After taking a rapid flight on Saturday, BTC fell below $24,000. The largest cryptocurrency in market capitalisation was recently at $23,350, falling slightly within the last 24 hours.
BTC completed its second consecutive positive week, with a rise of above 13% from its low on Monday, at a point on the top at $24,500 amidst economic signs of hope was slowing enough for the U.S. central bank to soon consider scaling back interest rate hikes. For July, bitcoin went over 23% rising, while Ether was high, above 55%, to be on balance with just under $1,700.
The Federal Reserve pushed up interest rates by a broadly anticipated 75 basis points on Wednesday. The next day, the U.S. Commerce Department reported an unexpected declination of gross domestic product (GDP) by a high 0.9%.
“The FOMC (Federal Open Market Committee), some tech earnings and the GDP numbers didn’t really dent market confidence last week,” CEO of the crypto asset managing firm BitBull Capital, Joe DiPasquale, said. “BTC had been showing positive signs regarding price stability and bidding action below $20,000. All those things resulted in a rally of sorts, seeing BTC trading just below $25,000.”
Thailand is a country famous for its high interest in crypto. At the top of the previous year’s bull market, there were a lot of crypto trading accounts being created in the country than stock brokerage accounts, with a growth rate of 27.6% against 2.9% for brokerage accounts. The market regulator in Thailand, the Securities and Exchange Commission, has been highly active in crypto.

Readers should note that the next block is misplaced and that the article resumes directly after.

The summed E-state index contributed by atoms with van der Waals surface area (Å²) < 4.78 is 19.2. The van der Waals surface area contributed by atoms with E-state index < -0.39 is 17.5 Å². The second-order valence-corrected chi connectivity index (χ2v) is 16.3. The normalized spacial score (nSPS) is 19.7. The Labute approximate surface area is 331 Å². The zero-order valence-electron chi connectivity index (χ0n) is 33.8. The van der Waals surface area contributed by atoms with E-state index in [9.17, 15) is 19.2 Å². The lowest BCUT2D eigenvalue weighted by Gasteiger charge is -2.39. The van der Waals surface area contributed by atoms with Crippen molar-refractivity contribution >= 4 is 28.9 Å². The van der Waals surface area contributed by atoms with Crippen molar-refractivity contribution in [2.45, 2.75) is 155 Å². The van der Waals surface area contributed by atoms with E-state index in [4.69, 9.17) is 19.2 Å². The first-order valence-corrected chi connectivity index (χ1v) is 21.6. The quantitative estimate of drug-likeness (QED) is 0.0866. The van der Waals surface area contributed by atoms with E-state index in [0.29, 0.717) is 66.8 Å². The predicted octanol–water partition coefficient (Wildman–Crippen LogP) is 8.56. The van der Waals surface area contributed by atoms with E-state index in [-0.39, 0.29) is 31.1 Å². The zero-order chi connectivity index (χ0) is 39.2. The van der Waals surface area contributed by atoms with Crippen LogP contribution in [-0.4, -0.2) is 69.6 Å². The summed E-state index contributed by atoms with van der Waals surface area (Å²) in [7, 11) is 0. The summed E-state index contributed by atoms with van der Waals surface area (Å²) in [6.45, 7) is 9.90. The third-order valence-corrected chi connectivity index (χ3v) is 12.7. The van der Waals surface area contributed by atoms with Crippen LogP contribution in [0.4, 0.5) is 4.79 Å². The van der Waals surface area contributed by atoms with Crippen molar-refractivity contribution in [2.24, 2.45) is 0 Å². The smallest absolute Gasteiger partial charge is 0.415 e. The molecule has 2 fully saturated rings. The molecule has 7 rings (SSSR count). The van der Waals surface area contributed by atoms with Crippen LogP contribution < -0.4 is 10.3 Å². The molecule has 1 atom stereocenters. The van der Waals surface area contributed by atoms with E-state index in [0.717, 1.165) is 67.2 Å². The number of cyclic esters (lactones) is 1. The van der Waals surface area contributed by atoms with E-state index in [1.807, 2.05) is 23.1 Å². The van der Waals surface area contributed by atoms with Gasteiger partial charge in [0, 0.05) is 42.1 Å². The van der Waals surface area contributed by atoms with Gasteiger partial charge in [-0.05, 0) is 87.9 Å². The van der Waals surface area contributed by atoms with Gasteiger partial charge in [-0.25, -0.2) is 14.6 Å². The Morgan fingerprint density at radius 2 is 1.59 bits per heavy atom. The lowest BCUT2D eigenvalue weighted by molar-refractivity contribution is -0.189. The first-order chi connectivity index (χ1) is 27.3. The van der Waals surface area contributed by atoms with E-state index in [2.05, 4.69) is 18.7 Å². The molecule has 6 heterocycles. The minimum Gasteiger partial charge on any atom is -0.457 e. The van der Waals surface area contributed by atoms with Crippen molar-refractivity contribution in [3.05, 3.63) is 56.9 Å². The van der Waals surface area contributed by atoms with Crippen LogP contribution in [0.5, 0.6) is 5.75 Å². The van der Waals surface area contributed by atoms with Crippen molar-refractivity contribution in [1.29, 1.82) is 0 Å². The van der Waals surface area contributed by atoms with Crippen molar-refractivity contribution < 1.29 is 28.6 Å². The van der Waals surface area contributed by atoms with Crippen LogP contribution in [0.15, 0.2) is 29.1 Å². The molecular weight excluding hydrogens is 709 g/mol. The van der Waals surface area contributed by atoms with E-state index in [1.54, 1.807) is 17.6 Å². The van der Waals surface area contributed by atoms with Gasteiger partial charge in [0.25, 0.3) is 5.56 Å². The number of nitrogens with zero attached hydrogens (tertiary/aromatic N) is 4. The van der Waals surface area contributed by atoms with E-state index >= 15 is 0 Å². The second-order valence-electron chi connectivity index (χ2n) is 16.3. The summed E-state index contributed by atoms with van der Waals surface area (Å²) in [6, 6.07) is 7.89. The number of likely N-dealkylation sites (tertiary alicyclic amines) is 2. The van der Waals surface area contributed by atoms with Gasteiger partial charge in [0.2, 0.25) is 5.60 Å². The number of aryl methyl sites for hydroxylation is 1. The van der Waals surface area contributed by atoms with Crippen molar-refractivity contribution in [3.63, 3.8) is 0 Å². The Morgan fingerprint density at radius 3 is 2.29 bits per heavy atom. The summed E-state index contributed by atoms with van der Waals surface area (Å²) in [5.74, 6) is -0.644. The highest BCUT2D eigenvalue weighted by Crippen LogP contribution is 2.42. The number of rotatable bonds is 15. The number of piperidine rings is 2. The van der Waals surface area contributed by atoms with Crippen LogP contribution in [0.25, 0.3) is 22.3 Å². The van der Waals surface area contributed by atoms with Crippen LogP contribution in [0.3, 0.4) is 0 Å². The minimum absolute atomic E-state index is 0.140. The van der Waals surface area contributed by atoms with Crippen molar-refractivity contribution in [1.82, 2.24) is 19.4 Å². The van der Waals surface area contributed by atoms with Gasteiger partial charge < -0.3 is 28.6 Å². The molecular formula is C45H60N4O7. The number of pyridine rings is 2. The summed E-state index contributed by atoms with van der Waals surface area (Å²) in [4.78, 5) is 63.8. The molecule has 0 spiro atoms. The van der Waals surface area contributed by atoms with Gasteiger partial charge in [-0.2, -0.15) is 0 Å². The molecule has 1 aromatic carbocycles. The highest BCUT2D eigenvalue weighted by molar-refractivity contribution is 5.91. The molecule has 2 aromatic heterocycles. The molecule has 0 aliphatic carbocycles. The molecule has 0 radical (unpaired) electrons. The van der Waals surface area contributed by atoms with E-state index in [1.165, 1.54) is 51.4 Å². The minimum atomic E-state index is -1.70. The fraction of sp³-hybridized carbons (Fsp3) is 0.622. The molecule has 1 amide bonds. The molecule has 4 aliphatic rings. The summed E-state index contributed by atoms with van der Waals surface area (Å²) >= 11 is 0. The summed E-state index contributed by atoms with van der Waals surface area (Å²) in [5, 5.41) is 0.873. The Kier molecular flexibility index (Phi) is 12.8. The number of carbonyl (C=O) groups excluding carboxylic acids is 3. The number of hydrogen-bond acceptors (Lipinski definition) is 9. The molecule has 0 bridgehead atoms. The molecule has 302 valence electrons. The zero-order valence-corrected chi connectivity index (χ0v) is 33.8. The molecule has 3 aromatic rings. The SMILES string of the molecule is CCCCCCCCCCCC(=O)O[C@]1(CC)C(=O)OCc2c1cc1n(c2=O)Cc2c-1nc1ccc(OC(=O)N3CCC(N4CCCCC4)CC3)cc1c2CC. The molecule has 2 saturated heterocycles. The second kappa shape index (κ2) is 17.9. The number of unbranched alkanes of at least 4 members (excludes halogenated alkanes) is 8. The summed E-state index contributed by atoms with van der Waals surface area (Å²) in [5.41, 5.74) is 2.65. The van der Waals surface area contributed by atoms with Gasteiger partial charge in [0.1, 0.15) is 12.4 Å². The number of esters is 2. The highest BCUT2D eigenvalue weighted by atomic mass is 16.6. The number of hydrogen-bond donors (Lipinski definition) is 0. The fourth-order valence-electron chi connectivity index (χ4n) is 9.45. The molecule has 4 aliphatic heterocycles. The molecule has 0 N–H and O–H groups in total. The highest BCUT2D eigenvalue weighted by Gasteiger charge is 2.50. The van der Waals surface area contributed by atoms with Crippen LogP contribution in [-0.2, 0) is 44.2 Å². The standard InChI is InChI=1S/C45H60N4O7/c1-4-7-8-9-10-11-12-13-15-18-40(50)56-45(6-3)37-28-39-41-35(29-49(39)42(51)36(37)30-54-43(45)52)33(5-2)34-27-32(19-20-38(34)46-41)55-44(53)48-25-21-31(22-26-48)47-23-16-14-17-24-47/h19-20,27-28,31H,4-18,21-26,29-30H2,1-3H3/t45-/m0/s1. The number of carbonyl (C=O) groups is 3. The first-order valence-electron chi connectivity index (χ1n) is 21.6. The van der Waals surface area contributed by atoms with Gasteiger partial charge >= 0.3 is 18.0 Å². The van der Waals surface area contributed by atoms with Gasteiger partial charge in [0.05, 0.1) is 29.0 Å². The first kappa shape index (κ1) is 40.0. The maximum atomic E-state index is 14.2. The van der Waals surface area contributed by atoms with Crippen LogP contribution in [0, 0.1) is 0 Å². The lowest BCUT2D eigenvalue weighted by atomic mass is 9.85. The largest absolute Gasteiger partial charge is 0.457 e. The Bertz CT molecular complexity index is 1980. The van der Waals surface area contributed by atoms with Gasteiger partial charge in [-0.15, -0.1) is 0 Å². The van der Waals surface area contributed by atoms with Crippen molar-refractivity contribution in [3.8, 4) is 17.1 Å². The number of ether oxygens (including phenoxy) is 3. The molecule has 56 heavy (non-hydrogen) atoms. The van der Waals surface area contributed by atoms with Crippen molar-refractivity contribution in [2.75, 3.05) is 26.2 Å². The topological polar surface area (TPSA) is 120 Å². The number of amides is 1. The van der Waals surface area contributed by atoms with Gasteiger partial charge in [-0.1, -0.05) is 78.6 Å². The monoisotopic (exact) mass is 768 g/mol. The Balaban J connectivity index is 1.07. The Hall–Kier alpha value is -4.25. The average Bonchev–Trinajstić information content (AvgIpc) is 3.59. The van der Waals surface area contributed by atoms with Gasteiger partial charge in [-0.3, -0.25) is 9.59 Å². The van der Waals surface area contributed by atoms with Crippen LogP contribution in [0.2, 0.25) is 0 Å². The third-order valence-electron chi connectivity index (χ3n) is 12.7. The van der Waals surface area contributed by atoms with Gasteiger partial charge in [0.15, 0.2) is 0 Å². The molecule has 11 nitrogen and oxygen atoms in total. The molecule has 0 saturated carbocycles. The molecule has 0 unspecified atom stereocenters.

Last year the Thai SEC prohibited specific tokens with “no clear objectives or substance” from licensed exchanges. DOGE was one of them. SEC did put NFTs in the same category but seemed to ease up as regional incumbent bank Kasikorn made involvement in the market.
Recently, the SEC has informed the concerned ones that stricter digital asset rules are on the way. The policy is in the initial stages of deliberation. Still, Secretary-General of Thai SEC, Ruenvadee Suwanmongkol, told Bloomberg that supervision needs to be made more robust: “Our main focus will be to provide more protection for small investors, some of whom are putting most of their savings into these assets,” she said.
More at: Cryptocurrencyessentials.com